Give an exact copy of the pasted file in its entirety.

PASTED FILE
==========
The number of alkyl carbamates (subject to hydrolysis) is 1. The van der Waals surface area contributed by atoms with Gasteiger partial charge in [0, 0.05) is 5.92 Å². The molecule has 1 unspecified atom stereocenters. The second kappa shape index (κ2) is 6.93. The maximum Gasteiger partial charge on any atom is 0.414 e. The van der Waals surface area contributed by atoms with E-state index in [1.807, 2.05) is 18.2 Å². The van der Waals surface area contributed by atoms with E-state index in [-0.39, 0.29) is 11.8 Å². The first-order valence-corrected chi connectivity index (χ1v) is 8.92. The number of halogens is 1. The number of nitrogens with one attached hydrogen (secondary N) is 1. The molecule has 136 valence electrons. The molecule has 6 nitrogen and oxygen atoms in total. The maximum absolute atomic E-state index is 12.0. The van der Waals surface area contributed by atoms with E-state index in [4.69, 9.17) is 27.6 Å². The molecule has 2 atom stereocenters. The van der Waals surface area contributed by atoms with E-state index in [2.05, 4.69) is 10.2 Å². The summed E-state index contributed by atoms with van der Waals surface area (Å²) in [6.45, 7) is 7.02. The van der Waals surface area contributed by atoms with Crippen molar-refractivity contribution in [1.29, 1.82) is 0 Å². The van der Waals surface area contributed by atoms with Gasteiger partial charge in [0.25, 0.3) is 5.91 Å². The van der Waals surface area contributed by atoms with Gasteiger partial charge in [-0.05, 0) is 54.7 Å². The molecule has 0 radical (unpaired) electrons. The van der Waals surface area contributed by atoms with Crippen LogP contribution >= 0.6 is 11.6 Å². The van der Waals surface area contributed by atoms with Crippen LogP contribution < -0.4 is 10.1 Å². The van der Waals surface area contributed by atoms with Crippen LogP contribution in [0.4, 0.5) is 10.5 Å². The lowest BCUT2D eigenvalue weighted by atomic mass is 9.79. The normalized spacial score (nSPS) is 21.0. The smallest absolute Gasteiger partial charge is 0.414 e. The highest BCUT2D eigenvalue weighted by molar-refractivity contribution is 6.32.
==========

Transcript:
The number of alkyl carbamates (subject to hydrolysis) is 1. The van der Waals surface area contributed by atoms with Gasteiger partial charge in [0, 0.05) is 5.92 Å². The molecule has 1 unspecified atom stereocenters. The second kappa shape index (κ2) is 6.93. The maximum Gasteiger partial charge on any atom is 0.414 e. The van der Waals surface area contributed by atoms with E-state index in [1.807, 2.05) is 18.2 Å². The van der Waals surface area contributed by atoms with E-state index in [-0.39, 0.29) is 11.8 Å². The first-order valence-corrected chi connectivity index (χ1v) is 8.92. The number of halogens is 1. The number of nitrogens with one attached hydrogen (secondary N) is 1. The molecule has 136 valence electrons. The molecule has 6 nitrogen and oxygen atoms in total. The maximum absolute atomic E-state index is 12.0. The van der Waals surface area contributed by atoms with E-state index in [4.69, 9.17) is 27.6 Å². The molecule has 2 atom stereocenters. The van der Waals surface area contributed by atoms with E-state index in [2.05, 4.69) is 10.2 Å². The summed E-state index contributed by atoms with van der Waals surface area (Å²) in [6.45, 7) is 7.02. The van der Waals surface area contributed by atoms with Crippen molar-refractivity contribution in [1.29, 1.82) is 0 Å². The van der Waals surface area contributed by atoms with Gasteiger partial charge in [0.25, 0.3) is 5.91 Å². The van der Waals surface area contributed by atoms with Gasteiger partial charge in [-0.05, 0) is 54.7 Å². The molecule has 0 radical (unpaired) electrons. The van der Waals surface area contributed by atoms with Crippen LogP contribution >= 0.6 is 11.6 Å². The van der Waals surface area contributed by atoms with Crippen LogP contribution < -0.4 is 10.1 Å². The van der Waals surface area contributed by atoms with Crippen LogP contribution in [0.4, 0.5) is 10.5 Å². The lowest BCUT2D eigenvalue weighted by atomic mass is 9.79. The normalized spacial score (nSPS) is 21.0. The smallest absolute Gasteiger partial charge is 0.414 e. The highest BCUT2D eigenvalue weighted by molar-refractivity contribution is 6.32.